Federally Qualified Health Center Jobs

These jobs provide clinical coordination and administrative support to behavioral health services in collaboration with mental health therapists, psychologists, and medical providers at Open Cities Health Center.
Job Responsibilities for FQHC Jobs
  • Manage incoming requests for behavioral health services and prioritize (triage) appointments using a brief assessment.
  • Make treatment recommendations and referrals to services in the community.
  • Assign a mental health provider to each patient depending on the needs of the patient.
  • Assist mental health providers with diagnostic assessments by obtaining, processing, and sometimes helping to complete an intake/screening before assignment to a therapist.
  • Assist psychiatric providers by reviewing requests for services, scheduling appointments for the psychiatric provider, and providing general communication to patients requesting refills.
  • Provide backup services to the behavioral health consultant when they are occupied with another patient.
  • Make referrals for further diagnostic, psychological or medical testing as needed.
Federally Qualified Health Center - Industry Information
  • FQHCs include community health centers, migrant health centers, health care for the homeless, and health centers for residents of public housing.
  • Approximately 1 in 6 rural residents are served by the Health Center Program.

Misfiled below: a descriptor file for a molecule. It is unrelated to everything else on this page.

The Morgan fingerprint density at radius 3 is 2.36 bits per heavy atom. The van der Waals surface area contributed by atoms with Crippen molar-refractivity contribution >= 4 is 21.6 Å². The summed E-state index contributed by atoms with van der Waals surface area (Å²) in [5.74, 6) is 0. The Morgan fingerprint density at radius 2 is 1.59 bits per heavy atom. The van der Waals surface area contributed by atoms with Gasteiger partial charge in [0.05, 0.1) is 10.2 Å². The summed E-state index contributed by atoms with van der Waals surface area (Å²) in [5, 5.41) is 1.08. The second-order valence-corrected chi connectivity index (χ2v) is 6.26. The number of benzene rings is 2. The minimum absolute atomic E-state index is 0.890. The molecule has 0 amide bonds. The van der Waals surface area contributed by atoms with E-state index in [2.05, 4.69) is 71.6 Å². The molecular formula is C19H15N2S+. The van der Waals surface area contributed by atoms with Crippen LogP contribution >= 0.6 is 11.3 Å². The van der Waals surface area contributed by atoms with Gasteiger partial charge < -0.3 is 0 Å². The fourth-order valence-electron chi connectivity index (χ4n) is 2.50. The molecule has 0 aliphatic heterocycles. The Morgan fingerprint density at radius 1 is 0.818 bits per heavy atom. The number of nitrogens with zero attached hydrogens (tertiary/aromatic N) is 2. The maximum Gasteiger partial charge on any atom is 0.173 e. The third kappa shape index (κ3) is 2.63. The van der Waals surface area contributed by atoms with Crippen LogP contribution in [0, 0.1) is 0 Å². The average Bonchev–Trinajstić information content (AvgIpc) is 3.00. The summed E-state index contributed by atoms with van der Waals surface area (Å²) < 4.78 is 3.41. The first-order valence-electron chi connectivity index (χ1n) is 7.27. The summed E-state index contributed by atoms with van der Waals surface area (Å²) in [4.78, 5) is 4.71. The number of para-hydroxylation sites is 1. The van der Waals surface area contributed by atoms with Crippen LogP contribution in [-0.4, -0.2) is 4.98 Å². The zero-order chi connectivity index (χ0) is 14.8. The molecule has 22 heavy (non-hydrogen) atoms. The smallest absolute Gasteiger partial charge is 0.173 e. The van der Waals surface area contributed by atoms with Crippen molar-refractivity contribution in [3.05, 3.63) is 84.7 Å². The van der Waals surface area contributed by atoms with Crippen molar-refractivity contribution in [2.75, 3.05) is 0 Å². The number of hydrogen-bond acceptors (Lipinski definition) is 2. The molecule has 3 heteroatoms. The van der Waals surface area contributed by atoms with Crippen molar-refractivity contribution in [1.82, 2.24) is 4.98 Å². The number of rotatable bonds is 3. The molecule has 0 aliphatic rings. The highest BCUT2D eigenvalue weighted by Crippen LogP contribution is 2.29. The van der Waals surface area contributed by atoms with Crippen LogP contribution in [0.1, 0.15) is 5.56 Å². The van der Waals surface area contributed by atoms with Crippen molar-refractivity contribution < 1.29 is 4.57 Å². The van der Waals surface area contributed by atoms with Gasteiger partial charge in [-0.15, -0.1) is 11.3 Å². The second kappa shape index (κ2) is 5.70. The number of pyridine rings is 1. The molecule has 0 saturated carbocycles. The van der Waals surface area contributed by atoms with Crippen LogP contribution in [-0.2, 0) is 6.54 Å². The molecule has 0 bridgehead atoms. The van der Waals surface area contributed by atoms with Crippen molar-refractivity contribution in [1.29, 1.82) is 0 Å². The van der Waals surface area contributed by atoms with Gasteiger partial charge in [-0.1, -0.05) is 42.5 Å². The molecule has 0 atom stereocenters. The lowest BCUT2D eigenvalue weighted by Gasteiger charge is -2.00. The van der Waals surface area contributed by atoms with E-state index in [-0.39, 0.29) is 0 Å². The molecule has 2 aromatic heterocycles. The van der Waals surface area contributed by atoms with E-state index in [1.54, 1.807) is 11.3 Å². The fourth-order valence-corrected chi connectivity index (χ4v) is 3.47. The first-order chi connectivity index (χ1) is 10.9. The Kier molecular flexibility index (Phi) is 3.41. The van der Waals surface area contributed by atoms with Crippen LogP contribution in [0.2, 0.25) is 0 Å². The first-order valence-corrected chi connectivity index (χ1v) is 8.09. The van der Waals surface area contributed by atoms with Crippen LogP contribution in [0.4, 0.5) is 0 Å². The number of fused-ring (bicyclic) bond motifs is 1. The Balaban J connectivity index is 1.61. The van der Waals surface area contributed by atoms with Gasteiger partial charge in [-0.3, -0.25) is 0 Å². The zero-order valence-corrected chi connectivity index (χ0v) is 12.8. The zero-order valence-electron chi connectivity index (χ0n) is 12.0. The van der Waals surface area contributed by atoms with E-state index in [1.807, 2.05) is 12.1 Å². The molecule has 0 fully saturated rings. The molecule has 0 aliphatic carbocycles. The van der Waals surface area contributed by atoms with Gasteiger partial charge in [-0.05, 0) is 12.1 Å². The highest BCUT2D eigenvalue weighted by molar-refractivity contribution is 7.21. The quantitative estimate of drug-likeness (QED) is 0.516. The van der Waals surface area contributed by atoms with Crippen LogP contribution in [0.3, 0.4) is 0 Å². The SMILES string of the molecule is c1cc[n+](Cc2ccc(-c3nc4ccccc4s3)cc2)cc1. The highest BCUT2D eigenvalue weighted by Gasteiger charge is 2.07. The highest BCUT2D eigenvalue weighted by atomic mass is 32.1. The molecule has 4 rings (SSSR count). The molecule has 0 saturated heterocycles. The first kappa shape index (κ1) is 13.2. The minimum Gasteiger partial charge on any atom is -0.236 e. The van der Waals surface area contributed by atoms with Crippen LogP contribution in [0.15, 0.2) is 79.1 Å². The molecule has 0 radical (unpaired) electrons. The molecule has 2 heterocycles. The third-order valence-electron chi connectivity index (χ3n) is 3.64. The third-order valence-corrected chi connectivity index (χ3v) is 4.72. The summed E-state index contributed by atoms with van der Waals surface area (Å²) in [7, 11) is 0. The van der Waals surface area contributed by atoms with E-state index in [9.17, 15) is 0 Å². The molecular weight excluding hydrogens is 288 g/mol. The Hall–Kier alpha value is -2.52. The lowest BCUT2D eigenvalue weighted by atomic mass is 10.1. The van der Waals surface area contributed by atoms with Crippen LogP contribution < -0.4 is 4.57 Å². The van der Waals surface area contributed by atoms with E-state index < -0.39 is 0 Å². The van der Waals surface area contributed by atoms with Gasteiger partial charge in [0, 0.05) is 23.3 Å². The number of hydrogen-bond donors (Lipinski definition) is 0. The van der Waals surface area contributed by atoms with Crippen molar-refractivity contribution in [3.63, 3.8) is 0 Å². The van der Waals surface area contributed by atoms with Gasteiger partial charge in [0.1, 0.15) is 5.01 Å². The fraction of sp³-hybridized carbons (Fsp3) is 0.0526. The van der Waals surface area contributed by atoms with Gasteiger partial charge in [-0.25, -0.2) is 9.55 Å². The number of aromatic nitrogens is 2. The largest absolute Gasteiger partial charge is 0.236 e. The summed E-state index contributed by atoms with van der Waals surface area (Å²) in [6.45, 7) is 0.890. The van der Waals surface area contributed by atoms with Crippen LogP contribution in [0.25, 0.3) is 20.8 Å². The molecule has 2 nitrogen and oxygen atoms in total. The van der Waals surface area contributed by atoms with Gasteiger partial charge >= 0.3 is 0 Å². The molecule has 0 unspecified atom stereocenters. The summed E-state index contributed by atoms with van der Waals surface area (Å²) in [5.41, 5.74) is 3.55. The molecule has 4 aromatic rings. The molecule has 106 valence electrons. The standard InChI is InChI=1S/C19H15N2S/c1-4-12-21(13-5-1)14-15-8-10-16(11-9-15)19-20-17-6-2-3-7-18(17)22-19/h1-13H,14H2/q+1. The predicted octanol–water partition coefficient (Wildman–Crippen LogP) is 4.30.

• Despite the expected growth in coverage, an estimated 23 million people will remain uninsured. This number could increase if more states opt out of the allowed Medicaid expansion. The newly insured and uninsured populations will depend on FQHCs and FQHC look-alikes for primary care.
  • Medicare uses a different reimbursement methodology than Medicaid and makes up 6% of all health center revenue, which is significantly less than Medicaid. However, FQHCs have seen about a 111% increase in Medicare beneficiaries from 2001 to 2011 (from 745,000 to nearly 1.6 million).
  • Health centers have been an integral part of the nation’s safety net for more than four decades. They have garnered bipartisan support and secured an unprecedented amount of funding from the ACA.
  • Over $200,000 a year based on annualized compensation or $35,000 more than the average starting salary of a permanent provider (excluding any associated “finders-fees”).
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